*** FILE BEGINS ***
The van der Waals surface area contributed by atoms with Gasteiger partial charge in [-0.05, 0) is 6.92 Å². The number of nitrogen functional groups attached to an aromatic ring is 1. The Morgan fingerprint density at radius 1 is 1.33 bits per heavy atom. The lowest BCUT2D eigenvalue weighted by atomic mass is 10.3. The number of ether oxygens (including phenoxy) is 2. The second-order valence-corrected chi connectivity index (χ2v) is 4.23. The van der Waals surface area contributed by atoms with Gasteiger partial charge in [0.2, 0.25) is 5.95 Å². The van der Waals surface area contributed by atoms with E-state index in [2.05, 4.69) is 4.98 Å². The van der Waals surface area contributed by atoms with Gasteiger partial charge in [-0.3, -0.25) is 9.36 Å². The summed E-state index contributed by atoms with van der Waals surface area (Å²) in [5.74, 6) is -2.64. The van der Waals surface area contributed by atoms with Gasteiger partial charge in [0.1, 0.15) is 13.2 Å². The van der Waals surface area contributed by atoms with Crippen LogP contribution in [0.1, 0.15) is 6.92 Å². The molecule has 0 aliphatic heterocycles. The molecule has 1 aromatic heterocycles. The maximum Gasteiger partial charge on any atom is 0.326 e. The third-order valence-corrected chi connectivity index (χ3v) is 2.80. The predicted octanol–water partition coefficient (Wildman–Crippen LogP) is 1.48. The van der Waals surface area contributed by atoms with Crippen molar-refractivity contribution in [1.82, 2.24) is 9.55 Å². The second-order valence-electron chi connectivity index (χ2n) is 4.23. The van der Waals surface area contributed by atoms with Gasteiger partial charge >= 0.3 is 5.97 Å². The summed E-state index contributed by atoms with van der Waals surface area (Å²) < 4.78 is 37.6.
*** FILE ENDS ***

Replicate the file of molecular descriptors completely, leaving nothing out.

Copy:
The van der Waals surface area contributed by atoms with Gasteiger partial charge in [-0.05, 0) is 6.92 Å². The number of nitrogen functional groups attached to an aromatic ring is 1. The Morgan fingerprint density at radius 1 is 1.33 bits per heavy atom. The lowest BCUT2D eigenvalue weighted by atomic mass is 10.3. The number of ether oxygens (including phenoxy) is 2. The second-order valence-corrected chi connectivity index (χ2v) is 4.23. The van der Waals surface area contributed by atoms with Gasteiger partial charge in [0.2, 0.25) is 5.95 Å². The van der Waals surface area contributed by atoms with E-state index in [2.05, 4.69) is 4.98 Å². The van der Waals surface area contributed by atoms with Gasteiger partial charge in [-0.3, -0.25) is 9.36 Å². The summed E-state index contributed by atoms with van der Waals surface area (Å²) in [5.74, 6) is -2.64. The van der Waals surface area contributed by atoms with Gasteiger partial charge in [0.1, 0.15) is 13.2 Å². The van der Waals surface area contributed by atoms with Crippen LogP contribution in [0.1, 0.15) is 6.92 Å². The molecule has 0 aliphatic heterocycles. The molecule has 1 aromatic heterocycles. The maximum Gasteiger partial charge on any atom is 0.326 e. The third-order valence-corrected chi connectivity index (χ3v) is 2.80. The predicted octanol–water partition coefficient (Wildman–Crippen LogP) is 1.48. The van der Waals surface area contributed by atoms with Crippen molar-refractivity contribution in [1.82, 2.24) is 9.55 Å². The second-order valence-electron chi connectivity index (χ2n) is 4.23. The van der Waals surface area contributed by atoms with Gasteiger partial charge >= 0.3 is 5.97 Å². The summed E-state index contributed by atoms with van der Waals surface area (Å²) < 4.78 is 37.6.